Now is the perfect time to start working on an estate plan. As newlyweds, you are figuring out how to consolidate two households into one. You’ve already been working on the new banking and shared responsibility of bills and taxes.
Use that work as a catalyst for planning for your future—so you’ll be prepared for the house, the kids, and the next stages of your new life together.
Why Think About Estate Planning At This Point?
Even if you have few assets, you have more than you think. You may have heard of state laws that give your property to a spouse, if you don’t have a will. These laws—known as intestacy laws—vary by state and can sometimes have results you wouldn’t expect. A basic estate plan should give you some peace of mind—knowing loved ones are taken care of, if anything should happen. You can even plan for property you don’t yet own (a house you may buy some day) and provide for children whenever they arrive on the scene. And once you have that initial plan in place, you can easily update it as your circumstances and needs change.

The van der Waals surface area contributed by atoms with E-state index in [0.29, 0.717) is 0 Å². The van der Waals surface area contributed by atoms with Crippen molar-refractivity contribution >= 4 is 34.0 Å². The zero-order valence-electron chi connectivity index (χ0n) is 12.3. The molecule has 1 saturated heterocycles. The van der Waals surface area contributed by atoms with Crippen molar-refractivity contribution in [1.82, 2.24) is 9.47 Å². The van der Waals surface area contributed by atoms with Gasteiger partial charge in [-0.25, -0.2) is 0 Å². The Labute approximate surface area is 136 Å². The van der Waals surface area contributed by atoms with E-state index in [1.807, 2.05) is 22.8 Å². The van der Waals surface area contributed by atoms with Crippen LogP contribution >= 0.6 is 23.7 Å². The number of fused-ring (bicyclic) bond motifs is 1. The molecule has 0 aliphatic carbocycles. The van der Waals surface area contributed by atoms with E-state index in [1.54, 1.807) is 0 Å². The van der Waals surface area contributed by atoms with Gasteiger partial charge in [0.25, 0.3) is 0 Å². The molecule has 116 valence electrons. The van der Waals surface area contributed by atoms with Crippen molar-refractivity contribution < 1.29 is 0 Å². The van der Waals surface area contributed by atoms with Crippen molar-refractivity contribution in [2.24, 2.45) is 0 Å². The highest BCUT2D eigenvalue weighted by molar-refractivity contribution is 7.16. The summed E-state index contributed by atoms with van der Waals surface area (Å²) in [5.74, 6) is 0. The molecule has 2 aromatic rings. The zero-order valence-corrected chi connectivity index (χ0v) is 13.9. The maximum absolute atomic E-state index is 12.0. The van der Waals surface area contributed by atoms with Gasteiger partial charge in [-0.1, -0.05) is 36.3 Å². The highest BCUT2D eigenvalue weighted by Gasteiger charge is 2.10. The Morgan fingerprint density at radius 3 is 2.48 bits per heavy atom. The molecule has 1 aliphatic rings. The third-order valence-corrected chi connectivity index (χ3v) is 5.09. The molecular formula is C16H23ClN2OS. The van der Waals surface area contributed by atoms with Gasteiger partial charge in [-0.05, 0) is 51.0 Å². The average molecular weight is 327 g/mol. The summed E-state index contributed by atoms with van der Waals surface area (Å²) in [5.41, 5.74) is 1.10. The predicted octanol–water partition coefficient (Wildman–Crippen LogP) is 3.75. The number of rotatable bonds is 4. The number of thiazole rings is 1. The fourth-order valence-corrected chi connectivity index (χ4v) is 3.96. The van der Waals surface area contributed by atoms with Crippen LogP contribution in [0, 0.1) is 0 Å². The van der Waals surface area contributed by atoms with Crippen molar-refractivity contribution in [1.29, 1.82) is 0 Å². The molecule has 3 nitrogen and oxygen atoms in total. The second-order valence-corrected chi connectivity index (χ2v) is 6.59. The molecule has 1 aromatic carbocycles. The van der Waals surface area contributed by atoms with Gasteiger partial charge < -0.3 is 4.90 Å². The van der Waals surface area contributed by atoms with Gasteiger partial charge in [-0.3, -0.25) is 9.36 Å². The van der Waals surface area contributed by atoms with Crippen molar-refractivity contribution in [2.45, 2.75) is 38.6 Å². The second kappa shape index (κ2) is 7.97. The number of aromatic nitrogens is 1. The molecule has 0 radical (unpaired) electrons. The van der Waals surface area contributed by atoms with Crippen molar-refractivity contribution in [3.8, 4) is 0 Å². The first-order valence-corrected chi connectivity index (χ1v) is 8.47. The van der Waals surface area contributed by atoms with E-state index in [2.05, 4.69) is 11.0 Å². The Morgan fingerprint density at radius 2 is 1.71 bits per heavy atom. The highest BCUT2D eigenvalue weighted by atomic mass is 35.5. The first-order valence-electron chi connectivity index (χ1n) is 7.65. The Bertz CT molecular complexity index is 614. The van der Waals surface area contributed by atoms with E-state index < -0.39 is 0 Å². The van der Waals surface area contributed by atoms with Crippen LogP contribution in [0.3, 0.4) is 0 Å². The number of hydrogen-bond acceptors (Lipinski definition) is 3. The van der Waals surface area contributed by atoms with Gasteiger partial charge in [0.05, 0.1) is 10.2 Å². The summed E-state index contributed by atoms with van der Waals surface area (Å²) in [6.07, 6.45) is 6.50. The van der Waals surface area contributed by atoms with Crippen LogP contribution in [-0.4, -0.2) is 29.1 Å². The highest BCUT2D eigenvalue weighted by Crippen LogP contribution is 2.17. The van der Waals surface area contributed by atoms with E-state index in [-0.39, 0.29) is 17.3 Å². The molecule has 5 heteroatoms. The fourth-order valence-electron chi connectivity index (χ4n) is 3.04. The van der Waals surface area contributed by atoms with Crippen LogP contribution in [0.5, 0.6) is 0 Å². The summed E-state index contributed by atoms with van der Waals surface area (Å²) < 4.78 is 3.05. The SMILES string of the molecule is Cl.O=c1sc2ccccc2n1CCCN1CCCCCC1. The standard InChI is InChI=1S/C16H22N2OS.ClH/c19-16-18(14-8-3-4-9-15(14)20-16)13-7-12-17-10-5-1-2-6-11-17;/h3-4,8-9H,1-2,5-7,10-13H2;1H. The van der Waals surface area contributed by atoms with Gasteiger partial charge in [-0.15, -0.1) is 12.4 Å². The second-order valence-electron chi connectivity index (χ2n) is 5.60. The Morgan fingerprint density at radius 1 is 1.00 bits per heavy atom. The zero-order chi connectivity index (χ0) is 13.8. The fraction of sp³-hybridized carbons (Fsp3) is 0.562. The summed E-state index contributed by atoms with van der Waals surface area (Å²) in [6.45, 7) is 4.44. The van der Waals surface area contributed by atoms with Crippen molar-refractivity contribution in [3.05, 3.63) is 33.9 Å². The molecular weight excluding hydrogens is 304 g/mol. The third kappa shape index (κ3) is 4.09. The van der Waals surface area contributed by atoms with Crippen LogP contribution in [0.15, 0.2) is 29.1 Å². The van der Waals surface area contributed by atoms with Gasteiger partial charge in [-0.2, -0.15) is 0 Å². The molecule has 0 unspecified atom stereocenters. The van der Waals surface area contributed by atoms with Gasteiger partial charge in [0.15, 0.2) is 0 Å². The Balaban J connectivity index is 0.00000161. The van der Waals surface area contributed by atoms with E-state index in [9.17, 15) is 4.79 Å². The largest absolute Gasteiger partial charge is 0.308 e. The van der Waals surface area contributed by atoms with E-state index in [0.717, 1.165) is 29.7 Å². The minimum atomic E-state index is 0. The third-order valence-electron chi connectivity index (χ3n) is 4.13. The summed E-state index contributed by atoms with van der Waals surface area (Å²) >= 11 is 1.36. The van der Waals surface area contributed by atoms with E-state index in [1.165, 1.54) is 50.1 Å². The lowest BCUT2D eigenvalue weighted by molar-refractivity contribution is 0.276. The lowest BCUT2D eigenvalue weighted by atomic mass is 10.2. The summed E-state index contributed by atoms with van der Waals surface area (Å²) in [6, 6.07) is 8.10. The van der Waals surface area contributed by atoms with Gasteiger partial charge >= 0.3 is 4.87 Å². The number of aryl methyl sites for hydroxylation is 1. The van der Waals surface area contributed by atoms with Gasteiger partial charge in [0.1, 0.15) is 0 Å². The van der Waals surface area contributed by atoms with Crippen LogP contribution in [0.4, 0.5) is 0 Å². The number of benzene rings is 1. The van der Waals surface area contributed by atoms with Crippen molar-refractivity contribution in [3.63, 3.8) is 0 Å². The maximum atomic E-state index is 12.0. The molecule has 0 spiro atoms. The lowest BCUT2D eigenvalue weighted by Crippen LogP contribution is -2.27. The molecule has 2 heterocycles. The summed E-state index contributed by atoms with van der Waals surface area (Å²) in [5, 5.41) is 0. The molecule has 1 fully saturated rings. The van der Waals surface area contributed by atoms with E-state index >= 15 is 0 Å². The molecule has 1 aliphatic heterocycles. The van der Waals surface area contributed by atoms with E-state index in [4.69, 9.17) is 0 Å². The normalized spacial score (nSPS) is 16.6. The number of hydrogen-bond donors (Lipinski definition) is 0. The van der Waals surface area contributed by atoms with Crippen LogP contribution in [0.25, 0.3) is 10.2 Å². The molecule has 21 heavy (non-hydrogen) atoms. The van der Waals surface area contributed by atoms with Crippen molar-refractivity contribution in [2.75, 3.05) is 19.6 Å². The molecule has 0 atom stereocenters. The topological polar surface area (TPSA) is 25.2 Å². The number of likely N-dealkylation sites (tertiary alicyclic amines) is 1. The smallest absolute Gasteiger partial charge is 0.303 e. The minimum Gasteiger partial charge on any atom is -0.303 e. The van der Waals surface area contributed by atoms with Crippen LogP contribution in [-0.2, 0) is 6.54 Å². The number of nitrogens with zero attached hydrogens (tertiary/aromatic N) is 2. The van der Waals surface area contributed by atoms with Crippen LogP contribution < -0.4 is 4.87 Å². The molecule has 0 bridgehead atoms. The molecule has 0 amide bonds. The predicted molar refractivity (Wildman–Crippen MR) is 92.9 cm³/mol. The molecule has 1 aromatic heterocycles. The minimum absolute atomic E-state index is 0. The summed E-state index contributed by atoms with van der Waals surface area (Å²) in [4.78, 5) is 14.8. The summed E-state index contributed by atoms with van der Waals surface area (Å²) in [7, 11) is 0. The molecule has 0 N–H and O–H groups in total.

Who Can Make Decisions For Me, If I Can’t?
A power of attorney (POA) is a legal document that designates someone else (often a spouse) to make financial and other decisions on your behalf. In the financial realm, a POA can sign contracts, file lawsuits on your behalf, and more. Depending on the exact language, you can grant the POA broad powers, or something more limited to an issue or situation.
What Kind of Care Would I Want?
An advanced directive is a document that makes clear the kinds of medical interventions you’d prefer if you’re unable to make decisions for yourself. In some ways, think of this as an emotional insurance policy: You make decisions now, so the people you love won’t have to do it under difficult circumstances. This can also make it easier for your spouse to make decisions if necessary, as long as you name them as a medical decision maker.
Who Will Look After The Kids?
If you don’t yet have kids but want them someday, realize that an estate plan is essential for families with children. When it comes to guardianship, you need a will to designate caregivers for the children, should something happen to both parents. Without a will, the court decides on the children’s caregiver, and the court may select someone you don’t want.
As you start your new life together, one of the best ways to begin is by planning for the future, and whatever it may bring. We’ve been helping families of all ages and kinds for decades, and we’d be delighted to help you.
Posted in: Estate Planning, Family Planning